4. You can only get points for each word once on your answer sheet. If you answer "cars" for "Movie title" and "vehicle," you can only count a point for one of them. If another team cancels out one of your answers by having the same answer, you can get credit for the additional use of the word. 
  5. Disputes are decided by the judge or by a vote of all teams, decide ahead of time which method you will use. 
  6. In case of a tie, the team with the most 2 point answers wins. 


Sunday, July 24, 2016

How to Recruit, Train, Equip & Sustain New Leaders

If you're looking for helpful resources on recruiting, training, equipping, and sustaining leaders, check out The Western Great Lakes Young Life Region website.

Sample leader development plans from:

Birmingham, Michgan

St. Louis

Kane County, Illinois

Southwest Twin Cities

Cheyenne, Wyoming

Visit the Great Lakes Region staff resources page for other leader development plans and additional Campaigners help.

Thanks to Regional Director, Chris Theule-VanDam, for sharing the wealth! If you have resources you'd be willing to share, please pass them along here.

Thursday, July 21, 2016

Happy Birthday Jim Rayburn!

Today is the birthday of the founder of Young Life, Jim Rayburn Jr. If he was still living today he'd be 107.

Jim was born in Iowa on July 21, 1909 and lived a short 61 years. The lives he touched and still continues to impact are countless.

One of the most life changing books I've ever read is Jim Rayburn's biography, "Dance, Children, Dance." It was written by Jim's son, Jim Rayburn III, and you can purchase it here.

Another must read for all Young Life leaders is "The Diaries of Jim Rayburn," compiled by Kit Sublett. You can buy it from the site above or from Kit here.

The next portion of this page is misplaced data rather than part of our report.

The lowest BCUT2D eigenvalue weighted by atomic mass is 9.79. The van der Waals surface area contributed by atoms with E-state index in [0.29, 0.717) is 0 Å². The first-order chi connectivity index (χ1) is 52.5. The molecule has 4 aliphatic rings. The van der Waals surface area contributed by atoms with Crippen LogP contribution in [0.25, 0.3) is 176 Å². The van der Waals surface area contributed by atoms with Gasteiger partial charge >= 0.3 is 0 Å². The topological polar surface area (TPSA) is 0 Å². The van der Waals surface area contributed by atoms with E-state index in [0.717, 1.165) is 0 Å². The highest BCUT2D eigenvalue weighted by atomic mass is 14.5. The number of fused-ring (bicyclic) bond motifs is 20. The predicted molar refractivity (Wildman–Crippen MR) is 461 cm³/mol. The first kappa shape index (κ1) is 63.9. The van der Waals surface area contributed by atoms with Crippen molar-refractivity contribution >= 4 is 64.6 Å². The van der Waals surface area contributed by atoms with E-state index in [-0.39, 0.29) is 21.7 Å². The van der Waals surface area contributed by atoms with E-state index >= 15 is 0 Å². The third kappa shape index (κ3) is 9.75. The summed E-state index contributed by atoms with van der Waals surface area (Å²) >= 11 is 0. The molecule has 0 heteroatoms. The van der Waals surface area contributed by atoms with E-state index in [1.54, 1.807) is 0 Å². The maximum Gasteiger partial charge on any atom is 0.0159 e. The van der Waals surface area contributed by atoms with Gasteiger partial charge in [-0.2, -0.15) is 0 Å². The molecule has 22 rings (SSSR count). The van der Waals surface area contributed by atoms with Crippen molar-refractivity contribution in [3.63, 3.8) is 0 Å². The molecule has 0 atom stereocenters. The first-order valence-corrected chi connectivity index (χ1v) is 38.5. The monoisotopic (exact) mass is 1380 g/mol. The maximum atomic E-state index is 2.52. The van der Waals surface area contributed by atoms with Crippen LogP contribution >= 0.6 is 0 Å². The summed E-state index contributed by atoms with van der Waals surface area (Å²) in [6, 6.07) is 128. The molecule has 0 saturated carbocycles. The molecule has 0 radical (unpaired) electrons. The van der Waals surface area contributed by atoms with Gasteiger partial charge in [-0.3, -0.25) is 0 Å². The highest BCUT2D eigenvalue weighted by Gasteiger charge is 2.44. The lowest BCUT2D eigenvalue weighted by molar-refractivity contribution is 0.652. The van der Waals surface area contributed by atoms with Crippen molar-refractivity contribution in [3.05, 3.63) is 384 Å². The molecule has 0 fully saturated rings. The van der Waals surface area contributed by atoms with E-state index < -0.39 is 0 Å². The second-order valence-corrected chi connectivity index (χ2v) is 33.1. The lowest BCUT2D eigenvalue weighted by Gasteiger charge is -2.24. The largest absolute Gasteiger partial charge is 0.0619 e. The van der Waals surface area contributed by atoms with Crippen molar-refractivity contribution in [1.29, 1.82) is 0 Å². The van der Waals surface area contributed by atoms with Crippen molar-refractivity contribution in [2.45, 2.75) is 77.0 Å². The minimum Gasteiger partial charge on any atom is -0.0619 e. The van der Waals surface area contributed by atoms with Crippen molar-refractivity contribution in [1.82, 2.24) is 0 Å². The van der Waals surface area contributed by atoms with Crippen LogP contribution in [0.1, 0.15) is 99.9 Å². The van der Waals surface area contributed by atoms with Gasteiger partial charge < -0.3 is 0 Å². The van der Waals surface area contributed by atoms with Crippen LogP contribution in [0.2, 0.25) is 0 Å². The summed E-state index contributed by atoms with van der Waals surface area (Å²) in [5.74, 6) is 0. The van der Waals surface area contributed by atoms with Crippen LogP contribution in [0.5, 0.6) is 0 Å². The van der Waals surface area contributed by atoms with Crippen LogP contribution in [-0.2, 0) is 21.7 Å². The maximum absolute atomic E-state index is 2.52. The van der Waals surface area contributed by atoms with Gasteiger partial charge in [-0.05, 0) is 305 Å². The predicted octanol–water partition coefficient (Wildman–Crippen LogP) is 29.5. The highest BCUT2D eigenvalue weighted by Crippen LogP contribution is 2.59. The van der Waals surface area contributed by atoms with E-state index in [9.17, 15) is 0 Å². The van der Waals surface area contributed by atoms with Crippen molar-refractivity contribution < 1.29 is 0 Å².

Jim Rayburn III has also provided a great gift to us leaders by offering free downloads of eight of Jim's Young Life talks given at Frontier Ranch between 1959-1962. You can download them here by right clicking on each link and selecting "Save As."

Happy Birthday Jim Rayburn!

Monday, July 18, 2016

Young Life's Discipleship Focus in Branson, MO

Written by Paul Ragon, staff member at Young Life's Discipleship Focus in Branson, MO. 

Graduating college left me in a whirlwind of confusion and uncertainty of the path God had for me. Little did I know of God’s grace for me in attending Discipleship Focus the summer following graduation.

My time at Discipleship Focus equipped me in learning how to walk intimately with Jesus on a daily basis and how to discern His leading in my life. That summer provided me the tools and space that I needed to discover what His will for my life was during that time of uncertainty. What I learned that summer has continued to be my foundation for doing life with God.

Now being a Discipleship Focus staff member, I have seen a growing number of college students in our summer program in that same place of asking "what's next?" Many have just graduated college or are taking a year off of school and are at a loss of what the Lord wants for their lives. While our summer program is a great opportunity, we recognize that summer is not an option for everyone. Due to this, we have decided to provide a fall Discipleship Focus Experience as well.

The Fall Experience (Sept. 12- Dec. 9) is a semester that provides an opportunity for intentional discipleship, Biblical community, and work experience. Our curriculum focuses on how to walk intimately with Christ and do life with Him on a day to day basis. This is done in the context of community, allowing time to process and discuss what the Lord is teaching you with our Leadership Team and other participants. Since every participant has a job there is no requirement to raise money and lessens the strain of financial issues.

At the heart of the experience is an opportunity to sit at the feet of Jesus and learn from Him. Too often our focus is outward and we are missing the "best part" (Luke 10:38-42). You are invited to take a look and see if this may be a stone on your path of drawing near to God.

If you would like more information, visit www.yldfocus.com

*If you are already committed this fall to school or leading in your Young Life Area, our desire is that you would fulfill those commitments and consider attending our summer program.

Thursday, July 14, 2016

A Glorious Picture of Diversity

Written by Suzanne Williams.

A few years ago, one of our friends in Capernaum was sharing with us about how much she loved babies and she desired, in her simple yet profound way, for people to know God’s love for them. Our wheels began churning and not much later, Caitlin began serving at the local YoungLives club. YoungLives is Young Life’s ministry with teen moms and the room is filled with diversity both economically and ethnically.